Donald Rayfield in Open Democracy
This was followed on the night of 21 August by the entry of a Russian military jet which seems to have discharged a missile which fell on a cornfield (and also did not ignite) in the vicinity of Georgia’s border with the disputed territory of South Ossetia.
Both incidents have been given the full diplomatic treatment – official statements, condemnations, appeals to scientific evidence, calls for solidarity from allies and the international community (including the United Nations). The west’s anxiety about becoming embroiled in further confrontation with Russia mean that Georgia’s attempts to bring its grievance over Russian behaviour to the attention of the Security Council will probably be as ineffective as the missile itself. There is a recent precedent: the Russia-originated cyber-attack on Estonia in April-May 2007 which targeted the government’s computer system – in apparent revenge for Estonia’s moving of a city-centre statue commemorating the country’s “liberation” by the Red Army in 1944 – has not met with any effective protest or sanctions.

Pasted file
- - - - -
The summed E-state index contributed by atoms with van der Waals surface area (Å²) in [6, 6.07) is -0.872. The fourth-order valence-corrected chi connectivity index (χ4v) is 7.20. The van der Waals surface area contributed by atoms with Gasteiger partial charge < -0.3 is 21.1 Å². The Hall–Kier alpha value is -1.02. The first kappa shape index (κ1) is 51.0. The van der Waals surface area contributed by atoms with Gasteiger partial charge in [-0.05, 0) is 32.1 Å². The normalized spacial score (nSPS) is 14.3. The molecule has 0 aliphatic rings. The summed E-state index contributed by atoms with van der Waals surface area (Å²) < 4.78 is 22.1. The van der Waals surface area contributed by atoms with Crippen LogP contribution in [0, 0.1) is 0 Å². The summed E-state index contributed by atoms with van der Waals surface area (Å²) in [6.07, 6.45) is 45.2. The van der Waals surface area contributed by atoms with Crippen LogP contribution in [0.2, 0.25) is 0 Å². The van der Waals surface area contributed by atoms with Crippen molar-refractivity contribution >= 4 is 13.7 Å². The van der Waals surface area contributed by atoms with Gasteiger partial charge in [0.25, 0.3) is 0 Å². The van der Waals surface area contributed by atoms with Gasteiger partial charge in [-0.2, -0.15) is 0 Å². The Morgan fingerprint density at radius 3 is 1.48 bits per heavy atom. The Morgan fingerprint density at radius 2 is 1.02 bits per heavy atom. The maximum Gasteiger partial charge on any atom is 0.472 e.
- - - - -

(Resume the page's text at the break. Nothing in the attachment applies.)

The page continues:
But if Georgia will find it difficult to persuade the world to take the incidents seriously enough, the violation of its territory is part of a pattern that reveals much about the mindset currently animating Russian policy. A key aspect of this is the deep xenophobia that pervades Russian politics and public opinion directed at Americans, western Europeans, and Chinese but, above all, at the people of nations which have secured their independence since the fall of the Soviet Union. In this sense the Georgians are only one target of a wider “blame culture” in Moscow (as the Estonia example confirms). But it is also the case that the bitterness directed against them (and reciprocated in full) reflects the illusions of a Russia that thinks it “knows” and understands Georgia – and has not yet understood that, in fact, it no longer does.